Woolcott: Yes, that's true. Don't get me wrong, I don't for a moment debunk that the use of the internet as a means of working with consumers or stakeholders. It's a fantastic device and it has some huge advantages that traditional survey methods don't offer. There's no question about that. But it's a two-edged sword. The only point I was making before is that the very ease of being able to do online surveys means that there's some real dangers that superficial efforts will be made and that unprofessional attempts will be made to do surveys which will just give you the complete wrong results. Totally agree. This sort of deliberative event or forum, there is a form of online deliberation which we do. Sure absolutely there's no reason whatsoever why we can't use those sort of networks to help bring people together, absolutely. No trouble at all.
Dobbie: Exciting area, isn't it? Do you think generally companies are, obviously this is a leading question for you because I already know the answer, do you think companies are under spending in research? Are they undervaluing it?
Woolcott: Yes, I think to a degree, but I'm not going to agree with you as quickly as you might expect. I think the whole marketing process over the last decade or so has been undervalued and when you think about it from a top management prospective --- with the short-term tenure that many chief executives and senior general management have these days and with their incentivisation, share schemes and whatever else and by short-term bonuses --- they're looking for quick results.
So if you're a marketing guy and say give me $20 million and I'll generate some extra sales for you, which in time will generate increased profit, that's a pretty weak option by comparison with a bean counter that says oh this cuts 20 million bucks off your bottom line, by reducing the marketing spend. And that goes straight to it. So if you want a quick profit, it's much easier to cut costs than it is to invest in medium to long-term marketing activity. So we're seeing less investment in brands, for example, because that's a very long-term pay back and so the short term of the current business cycle doesn't really gain. If you're lucky you're going to gain, this year's bonus is not going to be increased if I spend a lot of money on a brand. It might pay back in five, 10 years time.
So I think in that the whole notion of marketing, of understanding your stakeholders, constituents is undervalued. And that in turn I suspect is just part of that, as I say, the unfortunately short-term cycle that we're in for the moment. No doubt that'll change, things do.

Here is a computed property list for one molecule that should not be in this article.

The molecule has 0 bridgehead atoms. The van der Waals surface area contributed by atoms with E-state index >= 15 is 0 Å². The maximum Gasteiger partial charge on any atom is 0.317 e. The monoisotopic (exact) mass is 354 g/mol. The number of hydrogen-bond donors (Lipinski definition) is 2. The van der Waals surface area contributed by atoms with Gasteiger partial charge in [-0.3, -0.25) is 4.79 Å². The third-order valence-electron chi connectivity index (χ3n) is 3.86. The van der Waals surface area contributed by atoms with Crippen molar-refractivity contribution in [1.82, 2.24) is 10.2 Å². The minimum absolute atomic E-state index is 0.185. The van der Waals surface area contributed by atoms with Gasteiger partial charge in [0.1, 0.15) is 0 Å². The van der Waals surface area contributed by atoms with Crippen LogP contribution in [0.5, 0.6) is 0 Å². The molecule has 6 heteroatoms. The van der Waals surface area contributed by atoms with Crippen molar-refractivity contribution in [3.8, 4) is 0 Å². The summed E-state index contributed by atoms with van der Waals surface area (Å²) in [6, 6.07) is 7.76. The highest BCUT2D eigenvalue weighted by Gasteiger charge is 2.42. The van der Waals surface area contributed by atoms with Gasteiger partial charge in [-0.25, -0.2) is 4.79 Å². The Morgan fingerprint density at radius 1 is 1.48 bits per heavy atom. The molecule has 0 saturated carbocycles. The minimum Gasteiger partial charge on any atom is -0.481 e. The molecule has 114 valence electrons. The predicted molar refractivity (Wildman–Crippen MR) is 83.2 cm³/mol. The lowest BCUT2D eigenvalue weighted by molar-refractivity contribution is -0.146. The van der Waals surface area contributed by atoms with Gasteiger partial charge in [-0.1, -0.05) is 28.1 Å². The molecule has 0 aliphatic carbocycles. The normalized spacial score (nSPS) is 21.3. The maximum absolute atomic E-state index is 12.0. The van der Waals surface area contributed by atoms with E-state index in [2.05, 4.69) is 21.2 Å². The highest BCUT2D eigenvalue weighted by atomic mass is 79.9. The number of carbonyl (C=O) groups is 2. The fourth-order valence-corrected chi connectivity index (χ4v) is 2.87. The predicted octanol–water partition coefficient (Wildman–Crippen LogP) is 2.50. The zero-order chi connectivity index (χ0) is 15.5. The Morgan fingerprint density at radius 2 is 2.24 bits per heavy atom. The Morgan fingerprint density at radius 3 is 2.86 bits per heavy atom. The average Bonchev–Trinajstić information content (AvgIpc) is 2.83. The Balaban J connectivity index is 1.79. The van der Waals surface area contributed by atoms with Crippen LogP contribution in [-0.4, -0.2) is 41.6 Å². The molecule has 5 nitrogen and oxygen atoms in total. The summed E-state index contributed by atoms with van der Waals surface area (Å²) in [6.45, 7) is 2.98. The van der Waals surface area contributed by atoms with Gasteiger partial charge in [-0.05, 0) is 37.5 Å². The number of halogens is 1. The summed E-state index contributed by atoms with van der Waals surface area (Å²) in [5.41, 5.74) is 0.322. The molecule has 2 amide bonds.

Dobbie: OK, it was an interesting and emerging game isn't it? And I do love this idea of collaboration. I love the idea that you actually might, I mean what you're talking about really is broadening that first question of asking people what they want rather than telling them which of these would you like to have. You're actually broadening the question and saying what is it that you really want.
Woolcott: Yes, in the government and social sphere, for example, it really is empowering the whole concept of democracy. I mean I could go on forever. There's a notion that we don't have a democracy, but we vote once every three years. And people then finally get a mandate to do whatever they like. That's not true. So generally bringing people back together from time to time to talk about the big issues, get their views and their ideas on the outcomes and solutions is empowerment of the democratic process and it's also sort of a brand democracy if you like, in the commercial sphere.
Dobbie: Yes, absolutely, scary time for politicians or maybe it makes their job easier. It should be making their job easier really, shouldn't it?
Woolcott: If they embrace this sort of stuff, it really definitely makes their job easier.
Dobbie: As always with politicians, that's a big if you had at the beginning of your sentence.
Woolcott: That's right.
Dobbie: Ian Woolcott, thanks for your time.
Dobbie: We've also got to move with the times as well, which might be a bit difficult for some of them.